This course probes the evolution of South Africa’s foreign policy against the backdrop of changes in both the domestic and international arenas. The focus will be on the interplay of events and actors in the post-apartheid era. The course attempts to build on the previous courses on South African/African International Relations, but it is also an opportunity for students to gain in-depth appreciations of the continuities and discontinuities in South African foreign policy. Conceptually, the course is anchored in ideas about foreign policy--the projection of interests and power beyond borders.  Empirically, the course touches on a wide range of subjects such as South Africa in Africa, the Great Lakes region, Southern Africa, relations with Nigeria, the United States, and the BRICs.  Students are encouraged to broaden their intellectual horizons by examining equally important themes and debates such as South Africa in the United Nations, relations with Western Europe, North Africa, Middle East, Latin America as well as bilateral relations with countries such as Angola, Japan, and North Korea.

Semester Two Elective Courses

Students are only allowed to choose 1 of these courses per semester.

INTR3008 – East Asia (Semester Two)

This course focuses on the international relations of the key East Asian states, China, Japan and Korea.  The economic and political evolution of these three states will be discussed and evaluated. Inter-state conflicts over the following issues will be discussed and evaluated: China-Taiwan, North-South Korea, South China Sea, Sekaku/Daioyu Islands, Dokto/Takashima Islands. Conflicts are evaluated within the following theoretical frameworks: realist, neo-realist, Marxist, liberal, integration theory and constructivism. South Africa’s democratic transition is offered as a model for conflict resolution in East Asia.  Additional topics for evaluation include China-US relations, China-Africa relations, Japan-Africa relations, Korea’s economic miracle and Korea-Africa relations. Given that over 25 percent of South Africa’s foreign trade is now with these three East Asian nations, the region is becoming increasingly important and relevant.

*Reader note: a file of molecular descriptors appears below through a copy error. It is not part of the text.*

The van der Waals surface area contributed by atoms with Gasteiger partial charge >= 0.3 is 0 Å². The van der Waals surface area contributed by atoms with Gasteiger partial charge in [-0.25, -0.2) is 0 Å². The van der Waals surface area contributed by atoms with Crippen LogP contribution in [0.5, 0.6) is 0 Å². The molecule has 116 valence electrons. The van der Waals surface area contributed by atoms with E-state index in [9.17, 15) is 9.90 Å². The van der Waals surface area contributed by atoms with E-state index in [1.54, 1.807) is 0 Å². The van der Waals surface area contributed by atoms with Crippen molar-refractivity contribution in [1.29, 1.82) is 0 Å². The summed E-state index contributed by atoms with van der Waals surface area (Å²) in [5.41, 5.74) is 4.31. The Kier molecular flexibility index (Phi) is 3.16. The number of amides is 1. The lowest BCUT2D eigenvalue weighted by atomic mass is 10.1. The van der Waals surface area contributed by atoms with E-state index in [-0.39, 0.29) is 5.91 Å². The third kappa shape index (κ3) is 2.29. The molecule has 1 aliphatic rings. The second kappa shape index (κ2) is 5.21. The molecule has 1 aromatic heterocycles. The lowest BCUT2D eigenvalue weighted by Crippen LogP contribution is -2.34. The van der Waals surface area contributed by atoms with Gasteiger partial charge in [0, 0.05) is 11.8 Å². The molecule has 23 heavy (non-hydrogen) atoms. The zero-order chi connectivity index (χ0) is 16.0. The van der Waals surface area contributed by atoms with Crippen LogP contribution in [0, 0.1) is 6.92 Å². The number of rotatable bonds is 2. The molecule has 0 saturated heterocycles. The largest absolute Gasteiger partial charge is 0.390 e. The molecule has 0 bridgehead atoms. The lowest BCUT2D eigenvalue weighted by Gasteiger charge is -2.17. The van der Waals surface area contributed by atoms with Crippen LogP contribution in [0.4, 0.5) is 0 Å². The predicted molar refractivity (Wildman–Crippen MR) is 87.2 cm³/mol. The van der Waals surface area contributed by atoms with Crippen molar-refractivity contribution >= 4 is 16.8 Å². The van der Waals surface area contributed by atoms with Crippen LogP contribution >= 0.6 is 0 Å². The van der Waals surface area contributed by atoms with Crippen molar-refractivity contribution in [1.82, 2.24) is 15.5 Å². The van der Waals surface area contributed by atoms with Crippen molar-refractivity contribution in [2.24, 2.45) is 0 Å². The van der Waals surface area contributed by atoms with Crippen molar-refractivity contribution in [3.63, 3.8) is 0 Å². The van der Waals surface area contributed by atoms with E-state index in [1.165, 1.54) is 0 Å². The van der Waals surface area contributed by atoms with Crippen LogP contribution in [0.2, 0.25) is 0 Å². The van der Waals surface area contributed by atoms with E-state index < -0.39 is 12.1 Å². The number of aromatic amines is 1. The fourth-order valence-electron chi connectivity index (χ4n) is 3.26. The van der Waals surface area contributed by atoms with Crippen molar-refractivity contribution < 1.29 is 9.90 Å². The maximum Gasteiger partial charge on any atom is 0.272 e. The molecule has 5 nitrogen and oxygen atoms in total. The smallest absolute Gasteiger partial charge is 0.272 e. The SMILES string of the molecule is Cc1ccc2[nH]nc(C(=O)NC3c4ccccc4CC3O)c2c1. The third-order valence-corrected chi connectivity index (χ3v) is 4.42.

INTR3010 – The Middle East (Semester Two)

This course provides an understanding of the dynamics of domestic, regional and international politics in the Middle East. The course examines among other topics 1The Arab-Israeli conflict; 2) Prospects for peace and 3) The impact of political Islam and the foreign policy of selected Arab states.

INTR3013 – United States Foreign Policy (Semester Two)

The United States of America is a global super-power. The globalisation of the international political economy since the 1980s, the end of the Cold War and the ‘war on terror’ have reshaped the role of America and its foreign policy in the world. In many ways the new world order created over the past three decades has attempted to remake the world in the image of the USA. This course will attempt to equip students to engage in a critical analysis of American foreign policy. Students will interrogate how American foreign policy is shaped and will be provided with critical conceptual tools to understand the various social forces that mediate and determine policy outcomes. Moreover, students will be encouraged to scrutinise American foreign policy ‘from below’. This means students will be encouraged to engage with American foreign policy generally from the standpoint of the global South and particularly from the perspective of Africa. Moreover, the operations of power within American foreign policy and its consequences for the South and Africa will be critically assessed.

INTR3021- The International Relations of Africa (Semester Two)

The course has three core themes: Firstly, it explores the historical origins of Africa’s dependence on external forces, and its marginality in global politics, both in theory and in practice. Secondly, it examines how the different IR theories have conceptualised Africa, and how their representations of Africa have informed and shaped practices on and toward the continent. Thirdly, it will examine African perspectives on IR, in particular, those drawing from critical theory in its most engaging aspects. The course thus offers a functional knowledge of the underlying areas and philosophies that have defined Africa and its place in the making of the international order. The course thus explores the international relations of Africa from historical, theoretical and geopolitical perspectives.

Postgraduate Programmes